To a casual observer, trigger point dry needling and acupuncture treatments would appear virtually identical: Both involve strategically inserting five to 20 needles into the patient’s skin. But while dry needling and acupuncture do share similar methods, they have vastly different origins, work on entirely different principles, and are used to treat different conditions. Let’s get right to the point and explain those differences!


The Origin of Acupuncture

Acupuncture is a relatively new phenomenon in the Western world, although it likely predates recorded history. The Yellow Emperor’s Classic of Internal Medicine, which was written around 100 BC, is the first document that formally describes acupuncture. The Chinese may not have invented acupuncture, however, as a mummy recovered in the Ötztal Alps shows compelling evidence that the procedure was already being performed in Italy over 5,000 years ago.


How Does Acupuncture Work?

Modern acupuncture revolves around the presumption that qi exists. In traditional Chinese culture, qi is a vital force that is found in every living thing. Good health follows when qi flows unimpeded throughout the body; bad health results when one or more of the 14 energy pathways becomes obstructed and hinders qi’s free movement. The acupuncturist attempts to reopen the pathways by methodically inserting needles into key points on the body.


Does Acupuncture Work?

Its reliance on an unquantifiable energy source has earned acupuncture its fair share of skepticism. Many doctors attribute any of acupuncture’s supposed benefits to the placebo effect. Essentially, those doctors claim acupuncture only makes people feel better because they expect to feel better and behave accordingly.

There is evidence that acupuncture stimulates the natural release of endorphins – peptides associated with relief from pain, depression and anxiety. Acupuncture has also been shown to significantly reduce patients’ lower back pain and chronic neck pain. Even if qi doesn’t exist, there is solid evidence that the method for restoring its flow does yield actual health benefits.


The Origin of Dry Needling

Dry needling was developed far more recently. The term was introduced in the 1983 edition of Myofascial Pain and Dysfunction: The Trigger Point Manual, and described a procedure for intramuscular stimulation via careful insertion of narrow needles through the skin. That said, the scientific study of needle insertion as therapy likely began with Czechoslovakian neurologist Karel Lewit’s medical research.


How Does Dry Needling Work?

Dry needling targets trigger points: discrete, focal and hyperirritable loci situated within taut bands of skeletal muscle tissue. In simpler terms, trigger points are painfully compressed areas of muscle. The objective of dry needling is to stimulate those muscle knots’ twitch response. Once the knots loosen, the patient’s pain and accompanying motor dysfunction should theoretically both subside.


Does Dry Needling Work?

Dry needling is a popular treatment for soreness, stiffness, pain and inflexibility for a simple reason: patients realize actual results. Unlike acupuncture, several scientific studies demonstrate that dry needling produces significantly greater relief than the placebo effect could account for on its own.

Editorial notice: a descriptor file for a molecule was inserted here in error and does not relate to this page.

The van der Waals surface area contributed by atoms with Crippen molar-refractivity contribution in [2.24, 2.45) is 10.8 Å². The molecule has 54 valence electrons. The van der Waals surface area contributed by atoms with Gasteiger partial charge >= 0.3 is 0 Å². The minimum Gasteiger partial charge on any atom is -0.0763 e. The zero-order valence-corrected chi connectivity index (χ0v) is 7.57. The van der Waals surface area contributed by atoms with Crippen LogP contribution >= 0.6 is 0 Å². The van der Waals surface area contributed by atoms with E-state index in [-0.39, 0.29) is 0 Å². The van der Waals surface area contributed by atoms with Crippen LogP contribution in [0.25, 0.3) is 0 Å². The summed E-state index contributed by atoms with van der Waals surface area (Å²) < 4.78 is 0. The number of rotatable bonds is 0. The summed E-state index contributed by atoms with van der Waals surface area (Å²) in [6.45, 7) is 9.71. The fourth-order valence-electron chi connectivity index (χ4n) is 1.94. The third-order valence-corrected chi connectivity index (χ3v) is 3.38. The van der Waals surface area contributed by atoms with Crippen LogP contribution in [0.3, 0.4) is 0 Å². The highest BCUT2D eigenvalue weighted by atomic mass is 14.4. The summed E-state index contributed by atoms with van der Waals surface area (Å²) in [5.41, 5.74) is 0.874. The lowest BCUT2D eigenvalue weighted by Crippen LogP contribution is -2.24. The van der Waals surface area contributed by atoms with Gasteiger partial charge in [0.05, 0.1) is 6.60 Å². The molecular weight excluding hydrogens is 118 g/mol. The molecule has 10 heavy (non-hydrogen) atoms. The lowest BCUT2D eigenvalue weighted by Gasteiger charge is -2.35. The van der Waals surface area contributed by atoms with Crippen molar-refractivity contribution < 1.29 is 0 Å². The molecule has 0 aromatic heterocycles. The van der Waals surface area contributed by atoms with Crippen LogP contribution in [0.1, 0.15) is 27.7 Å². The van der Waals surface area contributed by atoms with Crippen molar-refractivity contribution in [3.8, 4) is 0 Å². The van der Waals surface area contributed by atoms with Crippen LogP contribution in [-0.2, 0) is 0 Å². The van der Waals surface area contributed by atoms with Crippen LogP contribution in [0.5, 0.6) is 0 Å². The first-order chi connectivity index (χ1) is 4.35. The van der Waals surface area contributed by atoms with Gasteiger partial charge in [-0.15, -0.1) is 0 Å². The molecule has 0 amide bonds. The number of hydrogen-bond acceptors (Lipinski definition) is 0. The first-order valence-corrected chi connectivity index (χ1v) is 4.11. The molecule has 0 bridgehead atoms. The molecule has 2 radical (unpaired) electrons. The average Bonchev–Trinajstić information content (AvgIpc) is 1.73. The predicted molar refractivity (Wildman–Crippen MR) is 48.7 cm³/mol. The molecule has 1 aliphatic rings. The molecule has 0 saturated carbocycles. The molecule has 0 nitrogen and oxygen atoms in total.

Its efficacy at treating muscle, ligament and tendon pain makes dry needling suitable for a broad range of conditions such as tendonitis, sciatica, carpal tunnel syndrome, tension headaches, post-surgical pain, and even TMJ.


More Differences Between Acupuncture and Dry Needling

Acupuncture and dry needling both rely on solid-point needles – not hypodermic ones, as neither practice involves administering drugs. The methodologies can also cause bruising, soreness and slight discomfort as side effects. Aside from those similarities, the two disciplines are quite different.

  • Qualifications Acupuncturists practicing in the United States must have attended an accredited acupuncture or Chinese medicine program and obtained a master’s degree. The qualifications a physical therapist must meet in order to practice dry needling vary by state. For example, in South Dakota a licensed physical therapist must have formally studied surface anatomy before they can legally administer dry needling.
  • Duration – Needle insertion during dry needling may be extremely quick, and typically does not exceed 15 minutes. Insertion during acupuncture typically lasts much longer at 20 to 25 minutes.
  • Applications – Acupuncture is used to treat an enormous number of seemingly unrelated conditions, including hepatitis, depression, sinusitis, infertility, Parkinson’s disease, impotence, and even drug addiction. Dry needling’s scope is far more limited in comparison, as it focuses solely on correcting issues stemming from muscular pain, muscular stiffness, and other musculoskeletal conditions.
  • Qi – Dry needling practitioners neither presume the existence of nor purport to impact a hypothetical source of energy. Whereas acupuncture’s popularity is bolstered by thousands of years of tradition, dry needling’s widespread popularity is only attributable to its results.


We do not disparage acupuncture. The great majority of its practitioners are respectable and highly educated, and they have devoted their careers to helping people. But as a science-driven clinic, Acucare Physical Therapy has chosen to practice dry needling: a technique which demonstrably stimulates the body’s ability to self-heal, and which has already helped many of our own patients live free from pain.

If you would like to learn more about how dry needling can help you, then we welcome you to schedule a consultation at our clinic in Sioux Falls, SD today!